«ACQUIRING STYLE: THE DEVELOPMENT OF DIALECT SHIFTING AMONG AFRICAN AMERICAN CHILDREN by Jennifer Renn A dissertation submitted to the faculty of the University of North Carolina at Chapel Hill in partial fulfillment of the requirements for the degree of Doctor of Philosophy in the Department of Linguistics. Chapel Hill Approved by: Advisor: J. Michael Terry Advisor: Walt Wolfram Reader: Randall Hendrick Reader: Robert MacCallum Reader: David Mora-Marin © 2010 Jennifer Renn ALL RIGHTS RESERVED...»

«RELATIONSHIP FRAMEWORK IN SPORT MANAGEMENT: HOW RELATIONSHIP QUALITY AFFECTS SPORT CONSUMPTION BEHAVIORS By YU KYOUM KIM A DISSERTATION PRESENTED TO THE GRADUATE SCHOOL OF THE UNIVERSITY OF FLORIDA IN PARTIAL FULFILLMENT OF THE REQUIREMENTS FOR THE DEGREE OF DOCTOR OF PHILOSOPHY UNIVERSITY OF FLORIDA 2008 1 © 2008 Yu Kyoum Kim 2 To my wife, Hyun-Ok 3 ACKNOWLEDGMENTS This dissertation benefited tremendously from my committee. I am truly honored that I have learned from the best committee...»

«MANIPULATION OF COLD ATOMS USING AN OPTICAL ONE-WAY BARRIER by TAO LI A DISSERTATION Presented to the Department of Physics and the Graduate School of the University of Oregon in partial fulfillment of the requirements for the degree of Doctor of Philosophy September 2008 ii “Manipulation of Cold Atoms Using an Optical One-Way Barrier,” a dissertation prepared by Tao Li in partial fulfillment of the requirements for the Doctor of Philosophy degree in the Department of Physics. This...»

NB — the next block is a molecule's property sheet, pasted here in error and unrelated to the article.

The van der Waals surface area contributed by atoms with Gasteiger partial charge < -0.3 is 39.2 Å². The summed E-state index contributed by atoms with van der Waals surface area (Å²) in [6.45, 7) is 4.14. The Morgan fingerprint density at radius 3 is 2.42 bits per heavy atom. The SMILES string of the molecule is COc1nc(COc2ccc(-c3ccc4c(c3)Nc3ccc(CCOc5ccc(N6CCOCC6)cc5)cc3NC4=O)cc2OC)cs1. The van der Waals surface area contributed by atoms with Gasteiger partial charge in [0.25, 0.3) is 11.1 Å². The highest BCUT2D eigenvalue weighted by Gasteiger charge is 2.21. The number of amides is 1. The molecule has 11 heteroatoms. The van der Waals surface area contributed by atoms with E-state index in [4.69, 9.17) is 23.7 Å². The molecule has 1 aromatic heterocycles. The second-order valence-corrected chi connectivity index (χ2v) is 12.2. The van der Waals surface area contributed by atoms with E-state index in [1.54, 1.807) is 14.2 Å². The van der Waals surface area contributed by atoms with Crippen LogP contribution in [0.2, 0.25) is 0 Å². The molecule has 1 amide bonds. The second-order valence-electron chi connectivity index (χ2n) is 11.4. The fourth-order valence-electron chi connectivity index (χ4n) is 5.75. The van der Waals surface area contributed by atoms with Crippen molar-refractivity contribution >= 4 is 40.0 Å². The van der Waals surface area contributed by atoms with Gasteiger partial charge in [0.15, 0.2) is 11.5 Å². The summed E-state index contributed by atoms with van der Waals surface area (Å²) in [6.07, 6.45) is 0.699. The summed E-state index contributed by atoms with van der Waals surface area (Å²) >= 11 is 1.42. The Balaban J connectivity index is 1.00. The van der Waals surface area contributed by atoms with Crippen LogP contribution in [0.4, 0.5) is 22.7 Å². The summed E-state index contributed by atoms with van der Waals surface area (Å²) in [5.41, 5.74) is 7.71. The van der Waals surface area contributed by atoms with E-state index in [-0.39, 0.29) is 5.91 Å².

«SCIENCE AS FICTION: Vilém Flusser’s Philosophy Gustavo Bernardo Krause UERJ – CNPq Abstract: This text comments the “philosophical fiction” of the Brazilian-Czech philosopher Vilém Flusser. It condenses one of the chapter of the book Vilém Flusser: an introduction, recently published in Portuguese. If René Descartes told us that thinking moves through doubts, Friedrich Nietzsche told us that truth is a multiplicity of metaphors, Hans Vaihinger told us that thinking moves through...»

«Restorative Justice Empowerment* Charles Barton** *Acknowledgements Versions of this paper have previously appeared in print as detailed below. The author acknowledges and thanks the relevant Editors for their permission to re-produce the article on the VOMA Web-Page: 1. The Australian Journal of Professional and Applied Ethics, vol. 2, no. 2, 2000.2. Just Peace?: Peace Making and Peace Building for the New Millennium. (Proceedings of a Conference held 24 – 28 April 2000, at Massey...»





 
<<  HOME   |    CONTACTS
2016 www.dissertation.xlibx.info - Dissertations, online materials

Materials of this site are available for review, all rights belong to their respective owners.
If you do not agree with the fact that your material is placed on this site, please, email us, we will within 1-2 business days delete him.